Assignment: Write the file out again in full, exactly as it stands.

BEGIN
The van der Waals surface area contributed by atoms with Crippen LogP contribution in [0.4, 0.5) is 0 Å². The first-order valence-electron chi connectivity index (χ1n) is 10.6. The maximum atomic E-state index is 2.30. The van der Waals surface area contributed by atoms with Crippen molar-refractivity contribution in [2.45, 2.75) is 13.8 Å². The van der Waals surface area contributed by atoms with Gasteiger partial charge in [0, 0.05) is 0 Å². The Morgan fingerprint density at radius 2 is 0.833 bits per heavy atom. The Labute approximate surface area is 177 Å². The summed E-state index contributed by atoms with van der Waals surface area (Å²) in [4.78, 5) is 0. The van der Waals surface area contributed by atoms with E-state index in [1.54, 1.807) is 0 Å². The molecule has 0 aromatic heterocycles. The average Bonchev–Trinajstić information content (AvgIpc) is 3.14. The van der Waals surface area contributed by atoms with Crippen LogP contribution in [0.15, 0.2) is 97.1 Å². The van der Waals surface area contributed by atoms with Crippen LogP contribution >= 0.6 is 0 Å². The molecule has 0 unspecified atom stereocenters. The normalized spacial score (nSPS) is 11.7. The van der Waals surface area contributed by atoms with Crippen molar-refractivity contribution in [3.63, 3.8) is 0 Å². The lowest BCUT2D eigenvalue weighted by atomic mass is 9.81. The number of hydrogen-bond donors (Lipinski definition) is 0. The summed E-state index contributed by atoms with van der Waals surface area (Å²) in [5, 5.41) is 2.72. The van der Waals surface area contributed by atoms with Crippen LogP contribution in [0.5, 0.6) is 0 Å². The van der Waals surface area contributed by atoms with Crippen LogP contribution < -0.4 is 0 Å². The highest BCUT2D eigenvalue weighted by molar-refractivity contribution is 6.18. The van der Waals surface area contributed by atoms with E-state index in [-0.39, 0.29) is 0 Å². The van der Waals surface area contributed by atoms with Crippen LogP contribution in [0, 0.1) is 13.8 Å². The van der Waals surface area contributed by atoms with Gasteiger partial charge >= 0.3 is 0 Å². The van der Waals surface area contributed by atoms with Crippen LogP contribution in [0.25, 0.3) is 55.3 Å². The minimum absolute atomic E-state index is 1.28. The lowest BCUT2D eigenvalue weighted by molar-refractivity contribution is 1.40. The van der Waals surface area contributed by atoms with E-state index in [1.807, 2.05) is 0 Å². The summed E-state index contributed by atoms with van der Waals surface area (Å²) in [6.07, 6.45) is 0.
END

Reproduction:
The van der Waals surface area contributed by atoms with Crippen LogP contribution in [0.4, 0.5) is 0 Å². The first-order valence-electron chi connectivity index (χ1n) is 10.6. The maximum atomic E-state index is 2.30. The van der Waals surface area contributed by atoms with Crippen molar-refractivity contribution in [2.45, 2.75) is 13.8 Å². The van der Waals surface area contributed by atoms with Gasteiger partial charge in [0, 0.05) is 0 Å². The Morgan fingerprint density at radius 2 is 0.833 bits per heavy atom. The Labute approximate surface area is 177 Å². The summed E-state index contributed by atoms with van der Waals surface area (Å²) in [4.78, 5) is 0. The van der Waals surface area contributed by atoms with E-state index in [1.54, 1.807) is 0 Å². The molecule has 0 aromatic heterocycles. The average Bonchev–Trinajstić information content (AvgIpc) is 3.14. The van der Waals surface area contributed by atoms with Crippen LogP contribution in [0.15, 0.2) is 97.1 Å². The van der Waals surface area contributed by atoms with Crippen LogP contribution >= 0.6 is 0 Å². The molecule has 0 unspecified atom stereocenters. The normalized spacial score (nSPS) is 11.7. The van der Waals surface area contributed by atoms with Crippen molar-refractivity contribution in [3.63, 3.8) is 0 Å². The lowest BCUT2D eigenvalue weighted by atomic mass is 9.81. The number of hydrogen-bond donors (Lipinski definition) is 0. The summed E-state index contributed by atoms with van der Waals surface area (Å²) in [5, 5.41) is 2.72. The van der Waals surface area contributed by atoms with Crippen LogP contribution in [0.5, 0.6) is 0 Å². The van der Waals surface area contributed by atoms with Crippen LogP contribution < -0.4 is 0 Å². The highest BCUT2D eigenvalue weighted by molar-refractivity contribution is 6.18. The van der Waals surface area contributed by atoms with E-state index in [-0.39, 0.29) is 0 Å². The van der Waals surface area contributed by atoms with Crippen LogP contribution in [0, 0.1) is 13.8 Å². The van der Waals surface area contributed by atoms with Gasteiger partial charge >= 0.3 is 0 Å². The van der Waals surface area contributed by atoms with Crippen LogP contribution in [0.25, 0.3) is 55.3 Å². The minimum absolute atomic E-state index is 1.28. The lowest BCUT2D eigenvalue weighted by molar-refractivity contribution is 1.40. The van der Waals surface area contributed by atoms with E-state index in [1.807, 2.05) is 0 Å². The summed E-state index contributed by atoms with van der Waals surface area (Å²) in [6.07, 6.45) is 0.